CORVALLIS, Ore. – Researchers in Oregon State University’s College of Public Health and Human Sciences have been awarded $4.6 million in federal grants to study how to better prepare at-risk children for school.
OSU-Cascades researcher Shannon Lipscomb will receive $1.5 million to develop and test a program to help teachers improve the school readiness of preschoolers who have been exposed to trauma. The four-year grant is the largest research grant ever awarded to a faculty member at OSU’s branch campus in Central Oregon.
OSU researcher Megan McClelland will receive two grants totaling $3.1 million to continue and expand her work in the area of self-regulation skills among preschool children. Self-regulation skills help children pay attention, follow directions, stay on task and persist through difficulty. Children with stronger self-regulation are more likely to do well in school and graduate from college compared to children with weaker self-regulation.
The grants were announced today by the U.S. Department of Education’s Institute for Educational Sciences. In all, 15 Early Learning Program grants were awarded; OSU received three of the grants and was the only Oregon institution to receive funding from that program.
A priority of the U.S. Department of Education is to enhance learning and development for children with high needs through early learning programs.
“Research shows the importance of high-quality, early learning experiences for children's later success not only in school but also in other key aspects of life such as avoiding criminal behavior,” said Lipscomb, an assistant professor in the human development and family sciences program at OSU-Cascades.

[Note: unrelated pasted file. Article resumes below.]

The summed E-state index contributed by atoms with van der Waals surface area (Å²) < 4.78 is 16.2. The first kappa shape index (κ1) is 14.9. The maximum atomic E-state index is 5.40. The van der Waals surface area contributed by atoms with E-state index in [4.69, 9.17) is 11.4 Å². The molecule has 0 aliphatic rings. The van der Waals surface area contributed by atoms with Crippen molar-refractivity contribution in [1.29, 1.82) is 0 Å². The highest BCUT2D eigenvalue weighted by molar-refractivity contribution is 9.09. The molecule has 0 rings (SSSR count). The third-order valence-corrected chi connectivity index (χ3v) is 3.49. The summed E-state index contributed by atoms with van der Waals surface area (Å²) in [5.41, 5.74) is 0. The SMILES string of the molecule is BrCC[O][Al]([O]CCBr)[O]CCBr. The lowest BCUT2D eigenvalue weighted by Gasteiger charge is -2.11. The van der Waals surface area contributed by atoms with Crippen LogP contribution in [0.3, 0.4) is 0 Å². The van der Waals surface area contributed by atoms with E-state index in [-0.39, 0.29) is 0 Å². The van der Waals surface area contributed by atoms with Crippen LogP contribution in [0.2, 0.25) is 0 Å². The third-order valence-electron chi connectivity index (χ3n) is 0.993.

Lipscomb will use her grant to develop and test a program to help teachers improve the school readiness of preschoolers who have been exposed to trauma. Selected teachers will participate in online classes to gain knowledge about childhood trauma and how to promote learning and development in children exposed to trauma.
Regular video coaching sessions will help teachers take their understanding and incorporate it into practices in the classroom with children. A benefit to the online and video implementation is its ability to reach teachers in rural areas, where professional development programs may not be available.
McClelland, the Katherine E. Smith Healthy Children and Families Professor in the College of Public Health and Human Sciences on the main OSU campus, will receive $1.6 million to improve a measure called the Head-Toes-Knees-Shoulders task, which assesses school readiness. The new research will look at ways to improve the assessment, such as expanding the range of the assessment and broadening the use of the task.
McClelland’s second grant, for $1.5 million, will focus on intervention activities using music and games to help preschoolers strengthen their self-regulation skills. The grant will allow McClelland and her research team to improve existing intervention activities that have shown to improve children’s self-regulation and academic achievement and to develop new games that promote those skills.
“Both of these grants will allow us to increase and extend our work in ways we haven’t been able to before,” McClelland said.